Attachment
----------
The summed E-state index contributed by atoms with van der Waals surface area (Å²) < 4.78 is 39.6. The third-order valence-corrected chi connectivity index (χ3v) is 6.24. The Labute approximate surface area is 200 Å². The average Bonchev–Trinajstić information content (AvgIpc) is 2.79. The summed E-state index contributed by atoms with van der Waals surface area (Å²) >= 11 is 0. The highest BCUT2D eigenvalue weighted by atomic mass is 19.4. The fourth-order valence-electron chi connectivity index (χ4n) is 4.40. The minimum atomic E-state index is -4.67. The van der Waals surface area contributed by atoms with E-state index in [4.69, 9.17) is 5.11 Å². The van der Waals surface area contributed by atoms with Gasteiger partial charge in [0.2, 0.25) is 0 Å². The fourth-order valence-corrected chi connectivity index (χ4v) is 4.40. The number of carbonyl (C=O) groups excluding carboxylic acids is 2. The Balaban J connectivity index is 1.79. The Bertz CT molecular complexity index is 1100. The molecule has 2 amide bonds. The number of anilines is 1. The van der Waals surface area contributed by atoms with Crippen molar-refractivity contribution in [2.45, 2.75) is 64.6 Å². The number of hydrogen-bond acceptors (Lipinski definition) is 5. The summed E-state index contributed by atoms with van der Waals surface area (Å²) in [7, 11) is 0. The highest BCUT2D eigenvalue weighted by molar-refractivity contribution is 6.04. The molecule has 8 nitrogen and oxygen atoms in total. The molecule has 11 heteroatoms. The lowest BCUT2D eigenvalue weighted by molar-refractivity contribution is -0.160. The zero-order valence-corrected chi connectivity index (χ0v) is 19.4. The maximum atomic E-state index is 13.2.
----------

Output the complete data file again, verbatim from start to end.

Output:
The summed E-state index contributed by atoms with van der Waals surface area (Å²) < 4.78 is 39.6. The third-order valence-corrected chi connectivity index (χ3v) is 6.24. The Labute approximate surface area is 200 Å². The average Bonchev–Trinajstić information content (AvgIpc) is 2.79. The summed E-state index contributed by atoms with van der Waals surface area (Å²) >= 11 is 0. The highest BCUT2D eigenvalue weighted by atomic mass is 19.4. The fourth-order valence-electron chi connectivity index (χ4n) is 4.40. The minimum atomic E-state index is -4.67. The van der Waals surface area contributed by atoms with E-state index in [4.69, 9.17) is 5.11 Å². The van der Waals surface area contributed by atoms with Gasteiger partial charge in [0.2, 0.25) is 0 Å². The fourth-order valence-corrected chi connectivity index (χ4v) is 4.40. The number of carbonyl (C=O) groups excluding carboxylic acids is 2. The Balaban J connectivity index is 1.79. The Bertz CT molecular complexity index is 1100. The molecule has 2 amide bonds. The number of anilines is 1. The van der Waals surface area contributed by atoms with Crippen molar-refractivity contribution in [2.45, 2.75) is 64.6 Å². The number of hydrogen-bond acceptors (Lipinski definition) is 5. The summed E-state index contributed by atoms with van der Waals surface area (Å²) in [7, 11) is 0. The highest BCUT2D eigenvalue weighted by molar-refractivity contribution is 6.04. The molecule has 8 nitrogen and oxygen atoms in total. The molecule has 11 heteroatoms. The lowest BCUT2D eigenvalue weighted by molar-refractivity contribution is -0.160. The zero-order valence-corrected chi connectivity index (χ0v) is 19.4. The maximum atomic E-state index is 13.2.